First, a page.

When I was a little girl I had a Mrs. Beasley doll. She was the best with that polka-dotted blue and yellow dress and silly face that made every girl feel absolutely beautiful. Really though, I loved her. She had a string that came out of her back that would make her recite really great things that I don't remember. But the best thing about her was she was my unconditional little friend. You know childhood can be rough. Kids sometimes steal your candy and slam the door in your face (that's a story for another day). You need an unconditional friend, anyone being nice to you is good too...you think.
So when the older neighbor girl, Ruthie, from down the street came knocking at my door and wanted to play with me and both of our Mrs. Beasley dolls I quickly accepted. My mother seemed to think it was nice that the older girl wanted to play and went about busily in the house. I ran to get Mrs. Beasley as Ruthie so impatiently requestly. Eager to play with me, I thought. That's nice.
Now out on the front porch, the same concrete porch that held the day's heat and warmed me in the evening, on this porch she told me, smiling from her large frame, to take the scarf I put on my Mrs. Beasley, hand her my doll ,close my eyes and spin around. I did. She handed me Mrs. Beasley and said "they look exactly the same." Yes, they did.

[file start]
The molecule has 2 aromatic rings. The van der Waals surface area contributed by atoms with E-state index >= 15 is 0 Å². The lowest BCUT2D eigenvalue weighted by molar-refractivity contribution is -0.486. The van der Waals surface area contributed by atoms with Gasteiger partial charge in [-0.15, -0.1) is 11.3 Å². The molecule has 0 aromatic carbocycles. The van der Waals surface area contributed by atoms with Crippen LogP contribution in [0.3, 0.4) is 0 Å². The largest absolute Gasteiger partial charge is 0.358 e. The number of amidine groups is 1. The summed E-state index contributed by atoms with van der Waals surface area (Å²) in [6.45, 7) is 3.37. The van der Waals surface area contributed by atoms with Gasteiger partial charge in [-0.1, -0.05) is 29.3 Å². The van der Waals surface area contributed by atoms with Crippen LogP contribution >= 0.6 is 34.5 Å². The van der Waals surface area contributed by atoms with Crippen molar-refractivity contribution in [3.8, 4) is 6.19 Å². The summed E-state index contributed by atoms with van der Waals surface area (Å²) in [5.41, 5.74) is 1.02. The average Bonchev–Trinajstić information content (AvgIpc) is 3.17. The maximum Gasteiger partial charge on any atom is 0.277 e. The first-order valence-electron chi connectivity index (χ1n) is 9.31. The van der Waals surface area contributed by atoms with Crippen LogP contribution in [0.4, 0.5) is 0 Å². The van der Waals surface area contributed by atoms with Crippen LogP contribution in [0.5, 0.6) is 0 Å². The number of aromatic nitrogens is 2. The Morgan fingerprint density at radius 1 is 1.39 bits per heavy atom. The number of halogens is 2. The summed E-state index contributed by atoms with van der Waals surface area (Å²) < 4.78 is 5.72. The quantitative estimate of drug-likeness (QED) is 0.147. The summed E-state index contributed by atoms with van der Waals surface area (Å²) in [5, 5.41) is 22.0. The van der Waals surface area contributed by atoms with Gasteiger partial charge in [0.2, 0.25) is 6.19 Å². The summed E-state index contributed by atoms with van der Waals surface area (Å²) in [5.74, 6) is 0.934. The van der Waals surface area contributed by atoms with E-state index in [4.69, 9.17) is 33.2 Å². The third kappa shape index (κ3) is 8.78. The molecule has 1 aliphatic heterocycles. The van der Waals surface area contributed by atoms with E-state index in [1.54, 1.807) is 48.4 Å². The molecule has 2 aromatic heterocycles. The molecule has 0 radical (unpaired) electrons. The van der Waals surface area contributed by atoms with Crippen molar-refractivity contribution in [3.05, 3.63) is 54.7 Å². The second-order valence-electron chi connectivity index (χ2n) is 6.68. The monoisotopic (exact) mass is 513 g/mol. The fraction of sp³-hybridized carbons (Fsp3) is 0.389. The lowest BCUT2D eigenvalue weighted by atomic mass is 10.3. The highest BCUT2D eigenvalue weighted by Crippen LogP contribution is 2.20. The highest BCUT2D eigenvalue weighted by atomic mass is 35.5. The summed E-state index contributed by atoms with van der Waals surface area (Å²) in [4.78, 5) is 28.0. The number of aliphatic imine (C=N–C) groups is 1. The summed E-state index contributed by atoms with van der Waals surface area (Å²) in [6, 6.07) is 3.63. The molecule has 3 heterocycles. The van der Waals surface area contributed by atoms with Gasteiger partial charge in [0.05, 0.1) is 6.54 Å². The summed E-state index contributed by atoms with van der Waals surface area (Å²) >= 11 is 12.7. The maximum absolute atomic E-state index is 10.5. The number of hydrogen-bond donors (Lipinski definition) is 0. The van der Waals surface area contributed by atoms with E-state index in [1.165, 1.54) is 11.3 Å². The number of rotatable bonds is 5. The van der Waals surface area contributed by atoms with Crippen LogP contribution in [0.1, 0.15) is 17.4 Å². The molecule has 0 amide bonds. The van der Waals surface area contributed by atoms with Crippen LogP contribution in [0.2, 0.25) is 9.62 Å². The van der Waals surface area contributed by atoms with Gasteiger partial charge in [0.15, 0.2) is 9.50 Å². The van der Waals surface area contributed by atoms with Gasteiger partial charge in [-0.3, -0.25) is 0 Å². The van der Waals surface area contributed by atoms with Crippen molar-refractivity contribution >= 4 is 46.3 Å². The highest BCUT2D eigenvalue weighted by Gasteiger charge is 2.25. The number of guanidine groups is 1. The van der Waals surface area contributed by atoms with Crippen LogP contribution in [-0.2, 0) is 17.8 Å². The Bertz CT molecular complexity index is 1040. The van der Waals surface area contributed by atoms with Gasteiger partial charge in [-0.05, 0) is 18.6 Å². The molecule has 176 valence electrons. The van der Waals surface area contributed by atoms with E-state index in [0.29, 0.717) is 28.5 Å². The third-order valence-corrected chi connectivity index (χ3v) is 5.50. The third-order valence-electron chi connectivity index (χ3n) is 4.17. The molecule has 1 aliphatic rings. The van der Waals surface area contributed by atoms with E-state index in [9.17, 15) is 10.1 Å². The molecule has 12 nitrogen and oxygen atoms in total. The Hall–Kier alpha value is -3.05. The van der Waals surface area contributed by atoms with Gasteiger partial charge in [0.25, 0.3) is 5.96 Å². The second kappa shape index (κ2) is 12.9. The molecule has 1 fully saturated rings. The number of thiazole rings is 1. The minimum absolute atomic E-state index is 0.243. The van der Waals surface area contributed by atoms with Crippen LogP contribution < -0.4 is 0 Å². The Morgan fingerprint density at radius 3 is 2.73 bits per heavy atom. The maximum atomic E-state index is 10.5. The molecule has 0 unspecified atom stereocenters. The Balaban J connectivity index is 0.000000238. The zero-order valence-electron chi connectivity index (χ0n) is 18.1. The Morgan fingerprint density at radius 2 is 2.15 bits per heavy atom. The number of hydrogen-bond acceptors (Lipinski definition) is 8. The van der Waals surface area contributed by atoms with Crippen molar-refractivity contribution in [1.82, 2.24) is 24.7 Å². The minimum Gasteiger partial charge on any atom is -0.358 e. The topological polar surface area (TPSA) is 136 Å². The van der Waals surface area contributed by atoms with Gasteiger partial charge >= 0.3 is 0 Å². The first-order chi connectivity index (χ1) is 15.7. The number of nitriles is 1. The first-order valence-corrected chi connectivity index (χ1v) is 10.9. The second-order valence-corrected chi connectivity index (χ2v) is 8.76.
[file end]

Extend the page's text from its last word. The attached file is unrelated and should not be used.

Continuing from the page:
That was all the playing she wanted to do. Odd I thought, but whatever. I went to my room to have tea with Mrs. Beasley. That's when my little girl world unravelled. Mrs. Beasley would no longer speak her kind words that I don't remember to me. The string was stuck, broken. I had been duped by the classic bait and switch! I ran crying to my mother.
I approached Ruthie's house many times in an attempt to get my friend back. She had two very large, very mean brothers, which could explain a few things. But I never did get my Mrs. Beasley back.
As a child I was sad for quite awhile about this and I couldn't fix it, no one would fix it. I have thought often of this since, and thought how mean Ruthie was, how much I'd like to tell her a thing or two about how to treat people. But then what could I say about how I treated her?
This story brings me back to the only thing that can fix the unfixable stuff. Forgiveness.
Makes me think of how many tangled situations I've put myself in when I make bad choices, it gets unfixable. And God forgives me every time.
OK, so Ruthie, I still miss Mrs. Beasley, but you're off the hook.
Forgiveness fixes a lot of things, not Mrs. Beasley's voice box, but still, a lot of things.